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Comment: A call for coherence in this climate emergency

RABBI HARRY BRECHNER, BISHOP ANNA GREENWOOD-LEE and RICHARD KOOL When Canada declared war in 1939, all of government focused on efforts to defeat fascism.
A climate protest is held along Blanshard Street at the intersection of Kings Road in September. ADRIAN LAM, TIMES COLONIST Sept. 8, 2021


When Canada declared war in 1939, all of government focused on efforts to defeat fascism. One part of government didn’t fight the enemy while another part, for whatever reasons, tried to strengthen them. A coherent focus on the emergency, and what needed to be done, was critical.

When, over the past two years, we’ve faced a pandemic, governments across Canada, for the most part, focused their efforts on protecting and supporting their people; they provided financial support to people who lost their jobs; they purchased vaccines and exhorted people to get vaccinated; they encouraged a range of public health measures all meant to protect society and economy.

One branch of government wasn’t trying to corral the pandemic while another was actively promoting activities and practices that would clearly exacerbate it. It seems that those jurisdictions that were the most coherent in approach also were good at protecting their people.

When it comes to the issue of climate change, Canadian governments are incoherent. When a government declares that we are in a state of climate emergency, then all of that government has to respond in a coherent manner.

Fighting fascism, fighting COVID and fighting climate change are very different things.

Yet here in B.C. and in Canada, it’s pretty easy to see that one part of government can be trying to actively reduce carbon pollution and thus working to combat climate change, while another part of that same government is explicitly trying to encourage the extraction and release of carbon from the earth’s crust, or through the liquidation of our ancient forests, allowing the reduction of the ability of the biosphere to hold carbon. This is not a coherent focus on understanding the problem and aligning all of government towards a solution.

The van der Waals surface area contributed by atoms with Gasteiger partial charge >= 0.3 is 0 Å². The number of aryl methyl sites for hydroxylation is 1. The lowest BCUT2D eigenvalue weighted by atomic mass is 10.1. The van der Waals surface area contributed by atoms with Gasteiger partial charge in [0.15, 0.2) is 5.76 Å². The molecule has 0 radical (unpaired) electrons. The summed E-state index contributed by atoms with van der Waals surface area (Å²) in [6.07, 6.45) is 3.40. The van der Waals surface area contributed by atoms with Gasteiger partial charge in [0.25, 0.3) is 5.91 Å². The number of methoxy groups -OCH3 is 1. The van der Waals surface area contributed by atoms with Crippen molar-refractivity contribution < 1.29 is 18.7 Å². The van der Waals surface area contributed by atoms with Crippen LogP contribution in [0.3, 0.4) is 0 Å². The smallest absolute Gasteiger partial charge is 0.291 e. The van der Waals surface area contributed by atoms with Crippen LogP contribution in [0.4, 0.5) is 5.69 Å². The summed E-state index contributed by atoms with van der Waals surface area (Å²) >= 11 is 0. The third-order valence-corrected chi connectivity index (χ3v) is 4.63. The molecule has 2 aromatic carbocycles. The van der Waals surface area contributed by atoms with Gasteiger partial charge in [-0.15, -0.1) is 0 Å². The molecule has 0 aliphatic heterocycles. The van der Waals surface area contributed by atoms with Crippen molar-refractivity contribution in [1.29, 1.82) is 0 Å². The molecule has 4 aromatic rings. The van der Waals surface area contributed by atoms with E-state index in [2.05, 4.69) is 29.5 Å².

Both locally, nationally and globally, we are all facing the outcomes of our various levels of government’s incoherent response in the face of a climate reality that is increasingly seen by Canadians as urgent and posing immense risk.

Last Monday night, a group of congregants from the Anglican Diocese of Islands and Inlets and from Congregation Emanuel were called together by spiritual leaders Bishop Anna Greenwood-Lee and Rabbi Harry Brechner, to light candles in front of the office of Grace Lore, MLA for Victoria-Beacon Hill, and call on the government of B.C. to become coherent.

We called on Premier John Horgan and his cabinet to act in a coherent way; to be coherent, he can instruct the Ministry of Forests to end old growth logging; instruct the Ministry of Energy to begin the rapid phasing out, starting tomorrow, of fossil fuel extraction; instruct the Ministry of Transportation to facilitate, at least in the urban and sub-urban centres, a more rapid transition from private auto-based travel to transit and human-powered means of moving people and goods.

If we are in a climate emergency, governments must act like it is an emergency.

The B.C. government has put forward reasonably coherent policies around COVID; it now needs to show the same coherence for actively reducing provincial greenhouse gas emissions by directing the reduction of both extraction and use of fossil fuels and other sources of GHG emissions.

Governments, be they provincial or national, simply cannot say they are climate change leaders while on the other hand they have no clear descending pathway towards the end of fossil fuel extraction in the province or country.

In 1963, Rabbi Abraham Joshua Heschel telegrammed U.S. president John F. Kennedy regarding his presence at a conference of religious leaders, called by Kennedy, about the growing racial unrest in the United States. Heschel closed his message to the president with these words: “The hour calls for moral grandeur and spiritual audacity.”

What is needed to begin the transition to a far less damaging way of living, what is needed in a time of climate emergency, is for our political leaders to show grandeur and audacity and commit to a strategy of coherence at the scale of the problem in front of us.

“The hour calls for moral grandeur and spiritual audacity.”

Harry Brechner is the spiritual leader of Congregation Emanu-El, Anna Greenwood-Lee is the Bishop of the Anglican Diocese of British Columbia and Richard Kool is a professor at Royal Roads University.